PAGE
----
My experiences abroad, genuine interest in the well-being of people, and commitment to defending the rule of law have convinced me that I would be a great asset for the Nova Southeastern University Shepard Broad College of Law. Conversely, I genuinely believe that Nova Southeastern University will help me inch closer to becoming the trail attorney I want to be and aid me in my aspiration to protect those who cannot protect themselves.
During my time at NSU Law, I have tried my best to become as involved on campus as I possibly can. As a 1L, I successfully ran 1L Representative for the Student Bar Association and I am currently a 2L Representative. In the Winter semester, I competed in the Mark Dobson 1L Mock Trial Competition placing Top 8 in the overall competition and gained admission to the NSU Trial Association. That semester, I also competed in the Moot Court Feinrider Competition and successfully gained admission into the Moot Court Society. I have also made the Dean’s List for every semester so far. The summer before my 2L year, I successfully graded on to the Nova Law Review Summer Candidacy Program and eventually gained admission into Nova Law Review as a Junior Associate. The article I wrote, “Punishing Bad Actors: The Expansion of the Morals Clause in the Wake of the #MeToo Movement,” was chosen for publication in the 2018-2019 issue. Having done well in both semesters of my Legal Research and Writing class, I was chosen to work as a Research Assistant for my professor. In the Fall semester of my 2L year, I had the pleasure to compete in the Earl E. Zehmer Mock Trial Competition in Fort Lauderdale, Florida and won Best Advocate of my round. There, both of our teams advanced to the semi-finals and eventually to the finals. Currently, I am the Executive Coordinator of the NSU Trial Association and look forward to further strengthening my trial skills. I’m excited for the what lies ahead of me in my law school career!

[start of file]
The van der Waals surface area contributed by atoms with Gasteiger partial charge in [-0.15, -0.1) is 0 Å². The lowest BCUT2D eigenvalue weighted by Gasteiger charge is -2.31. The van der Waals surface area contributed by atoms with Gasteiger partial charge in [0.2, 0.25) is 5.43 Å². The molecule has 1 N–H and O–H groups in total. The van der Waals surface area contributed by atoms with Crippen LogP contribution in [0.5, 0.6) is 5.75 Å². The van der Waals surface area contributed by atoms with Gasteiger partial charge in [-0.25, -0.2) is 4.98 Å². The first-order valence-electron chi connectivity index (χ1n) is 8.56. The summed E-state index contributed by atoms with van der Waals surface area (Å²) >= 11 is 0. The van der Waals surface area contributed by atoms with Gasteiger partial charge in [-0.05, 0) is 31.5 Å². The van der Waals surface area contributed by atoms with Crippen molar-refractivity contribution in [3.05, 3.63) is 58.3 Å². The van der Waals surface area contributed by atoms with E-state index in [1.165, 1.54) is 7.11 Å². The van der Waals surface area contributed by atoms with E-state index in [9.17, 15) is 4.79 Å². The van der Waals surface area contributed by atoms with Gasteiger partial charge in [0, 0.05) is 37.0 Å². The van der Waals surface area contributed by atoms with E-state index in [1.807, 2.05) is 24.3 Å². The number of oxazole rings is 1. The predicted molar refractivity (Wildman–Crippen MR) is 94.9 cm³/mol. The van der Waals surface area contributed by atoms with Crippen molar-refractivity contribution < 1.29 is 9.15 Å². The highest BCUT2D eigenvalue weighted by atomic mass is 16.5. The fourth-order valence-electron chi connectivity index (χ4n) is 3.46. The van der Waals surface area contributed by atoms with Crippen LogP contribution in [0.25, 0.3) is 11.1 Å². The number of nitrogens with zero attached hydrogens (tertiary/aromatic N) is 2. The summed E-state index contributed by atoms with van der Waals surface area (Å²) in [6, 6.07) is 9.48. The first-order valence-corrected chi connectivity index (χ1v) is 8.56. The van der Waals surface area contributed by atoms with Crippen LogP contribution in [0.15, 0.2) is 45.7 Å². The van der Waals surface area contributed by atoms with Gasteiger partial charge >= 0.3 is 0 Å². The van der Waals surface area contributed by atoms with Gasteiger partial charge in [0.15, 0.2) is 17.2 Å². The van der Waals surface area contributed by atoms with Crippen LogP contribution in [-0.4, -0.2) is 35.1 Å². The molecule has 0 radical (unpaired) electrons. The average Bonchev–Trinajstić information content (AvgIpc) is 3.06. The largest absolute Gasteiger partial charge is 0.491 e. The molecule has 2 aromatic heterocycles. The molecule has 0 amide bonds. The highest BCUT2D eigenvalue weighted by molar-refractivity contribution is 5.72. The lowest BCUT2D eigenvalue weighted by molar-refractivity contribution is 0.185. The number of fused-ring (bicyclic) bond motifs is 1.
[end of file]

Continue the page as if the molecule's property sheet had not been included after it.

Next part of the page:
DANA WEINSTEIN, RN, Class of 2020
Wilton Manors, Florida
It was while I was a nursing student, completing requisite clinical rotations and gaining firsthand experience as a health care provider when I first became aware of the systemic problems that exist within the modern-day healthcare system. I noticed that many of the policies and practices implemented by hospitals resembled those of retail businesses, where interest lies primarily in maximizing the number of patients seen while providing customer-friendly care, a consequence of the burgeoning pressures placed by insurance companies and government agencies on hospital nurses. By relying on metrics of performance that are based heavily on ratings of customer satisfaction, hospitals unwittingly place more strain on nurses already taxed by the increasingly challenging and perpetually demanding working conditions that follow from policies disproportionately tailored to the customer experience. My wish is to eventually serve as a legal advocate for nurses, initially focusing my effort on the local community. Nova Southeastern University is my first choice for law school because I believe that attending will allow me the opportunity to work with professors, alumni, and attorneys in the community in which I seek to effect positive, meaningful change.